The seller of today’s Nice Price or Crack Pipe droptop 280ZX says it’s on the market because he needs money for college. Let’s see if his pricing acumen means that he’ll ace that Economics class.
Back in the ‘80s Toyota U.S.A. employed the tagline “Oh What a Feeling” in their ads, typically paired with images of Toyota owners jumping in the air as though for joy or as if they had just seen a snake.
That ad campaign was long gone by the time yesterday’s 1996 Toyota Camry LE wagon rolled off its Georgetown, KY assembly line, but that didn’t stop the majority of you from feeling some “Oh” both for the car and for its modest $750 asking price. It looked as comfortable as an old pair of jeans, and despite some minor mechanical woes, lseemed ready for many more odometer barrel rolls.
Speaking of which, how exactly do you roll? If you replied “why in a custom ‘80s Datsun droptop, of course” then we have much to discuss.
Here we have just such a car. This 1982 Datsun 280ZX convertible looks to be both a reasonably well done chop job, as well as a remarkably clean and tidy underneath all the post-factory decollation.
Now, before you get all in a huff about so irrevocably modifying a classic Z understand that this is not the first-generation S30 with its dedicated sports-oriented suspension and committed weight discipline. No, this is the next generation S130—a series 2 in fact—that was intended as far more of a grand tourer than a carver of canyons.
The S130 eschewed the earlier cars’ taut Chapman strut rear suspension for a semi-trailing arm set up that was taken from the lugubrious 910 sedan. The weight blossomed from the S30's 2,300 pounds to a portly 2,850 for the S130 two seater. The 2+2 tipped the scales at around 150 more. None of that made the carry-over 145 horsepower, 2.8-litre L28 feel any more lithe, but a turbo model would eventually come along to help to address the performance issues.
This convertible lacks the turbo motor, but it does sport that model’s hood with its single offset NACA inlet. It also has a lovely set of Turbo alloys— polished as all get out—and Orange Mist Metallic paint that seems to be in excellent shape.
In fact, the whole car looks to be in really nice condition. The seller gives no information on who did the convertible conversion, but the bodywork, trunk finish, and the top all appear to have been professionally done. The car is advertised on Craigslist—bastion of all things quality—but it also turns up in a number of other places online too.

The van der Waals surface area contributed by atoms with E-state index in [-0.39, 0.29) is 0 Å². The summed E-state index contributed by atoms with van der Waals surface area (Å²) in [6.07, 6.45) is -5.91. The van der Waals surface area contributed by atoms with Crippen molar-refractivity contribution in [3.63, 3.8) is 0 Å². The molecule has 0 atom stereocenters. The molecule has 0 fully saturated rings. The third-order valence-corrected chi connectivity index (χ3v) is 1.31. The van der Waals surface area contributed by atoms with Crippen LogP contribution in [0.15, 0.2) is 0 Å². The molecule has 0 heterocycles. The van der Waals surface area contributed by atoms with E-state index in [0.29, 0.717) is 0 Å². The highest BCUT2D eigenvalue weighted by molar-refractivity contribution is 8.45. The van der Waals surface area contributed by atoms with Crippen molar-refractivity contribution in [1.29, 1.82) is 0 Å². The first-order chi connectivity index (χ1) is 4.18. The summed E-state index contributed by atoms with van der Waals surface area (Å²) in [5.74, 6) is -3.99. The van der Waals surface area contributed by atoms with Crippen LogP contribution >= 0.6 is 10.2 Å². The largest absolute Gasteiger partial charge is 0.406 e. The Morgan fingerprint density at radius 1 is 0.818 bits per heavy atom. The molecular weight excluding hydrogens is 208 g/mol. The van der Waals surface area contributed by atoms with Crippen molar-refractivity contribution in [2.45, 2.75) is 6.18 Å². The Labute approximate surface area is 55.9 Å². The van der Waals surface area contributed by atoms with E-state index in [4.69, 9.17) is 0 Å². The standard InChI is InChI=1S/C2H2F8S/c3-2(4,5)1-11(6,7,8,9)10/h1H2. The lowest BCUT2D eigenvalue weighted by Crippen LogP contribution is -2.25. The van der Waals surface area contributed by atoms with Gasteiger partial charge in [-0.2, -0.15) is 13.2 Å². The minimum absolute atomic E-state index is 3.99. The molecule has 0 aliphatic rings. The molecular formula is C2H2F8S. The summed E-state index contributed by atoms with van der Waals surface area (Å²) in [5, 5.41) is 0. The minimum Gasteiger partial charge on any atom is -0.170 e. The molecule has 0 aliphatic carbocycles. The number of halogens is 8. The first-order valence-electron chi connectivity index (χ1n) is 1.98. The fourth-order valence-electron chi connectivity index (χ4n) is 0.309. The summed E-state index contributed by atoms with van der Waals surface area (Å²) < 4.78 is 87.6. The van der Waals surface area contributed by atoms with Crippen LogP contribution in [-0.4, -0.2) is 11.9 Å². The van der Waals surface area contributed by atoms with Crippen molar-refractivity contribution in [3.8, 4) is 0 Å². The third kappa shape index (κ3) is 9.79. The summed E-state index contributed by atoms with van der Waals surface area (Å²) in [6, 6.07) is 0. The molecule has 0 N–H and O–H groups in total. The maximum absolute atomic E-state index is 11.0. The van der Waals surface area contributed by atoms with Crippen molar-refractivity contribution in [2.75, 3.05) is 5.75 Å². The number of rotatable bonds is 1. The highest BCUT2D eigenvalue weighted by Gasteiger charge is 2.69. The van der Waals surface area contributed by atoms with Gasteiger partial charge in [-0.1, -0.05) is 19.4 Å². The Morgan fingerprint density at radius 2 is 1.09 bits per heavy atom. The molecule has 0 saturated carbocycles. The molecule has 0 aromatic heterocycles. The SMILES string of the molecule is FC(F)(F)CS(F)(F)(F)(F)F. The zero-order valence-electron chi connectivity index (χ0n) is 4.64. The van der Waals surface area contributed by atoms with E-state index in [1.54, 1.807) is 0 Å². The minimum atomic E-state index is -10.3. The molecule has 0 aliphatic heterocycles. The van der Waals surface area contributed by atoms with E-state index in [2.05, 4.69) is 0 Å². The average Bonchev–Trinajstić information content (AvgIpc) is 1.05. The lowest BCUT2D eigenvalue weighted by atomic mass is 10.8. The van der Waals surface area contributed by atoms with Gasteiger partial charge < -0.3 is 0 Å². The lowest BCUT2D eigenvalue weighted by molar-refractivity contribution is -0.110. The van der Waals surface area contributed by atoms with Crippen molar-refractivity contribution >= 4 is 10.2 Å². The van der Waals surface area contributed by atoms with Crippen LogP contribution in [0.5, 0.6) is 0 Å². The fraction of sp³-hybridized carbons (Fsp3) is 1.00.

From those I was able to ascertain that the seller is apparently the second owner, and that the car has benefitted from a new set of injectors, an Ansa exhaust, and those killer BFG tires just within the last 12 months. There are also a couple of videos of the car on YouTube but I’ll spare you those as they were shot portrait style and that’s way too irritating.
Other aspects of the car that are of import? There’s 33,000 miles on the clock and the interior comes with both one of those talking dashboards—a door is ajar—and a factory head unit with a mechanical counter for the cassette tape. How retro is that?!
There’s a five-speed stick behind the straight six, and the seller claims to have put the strut brace in to improve the handling. I imagine that it’s still all kinds of wonky, but then that’s the tradeoff for looking so hip. A tonneau covers the top when it’s down, while a plastic rear window affords visibility when it’s erect. The car comes with a clean New Jersey title and the promise of pretty much everything working as it should.
The seller claims that he needs money for college and that’s why the ZX is for sale. He’s asking $14,000 which should get him a couple of years at community college, or perhaps buy his books at any of our nation’s fine private institutions of higher learning. Either way, we need to decide if the car is worth that.
What’s your take on this custom ZX and that $14,000 asking? Does that seem like a deal to drop your classic top? Or, is that just too much for this ZX to bear?
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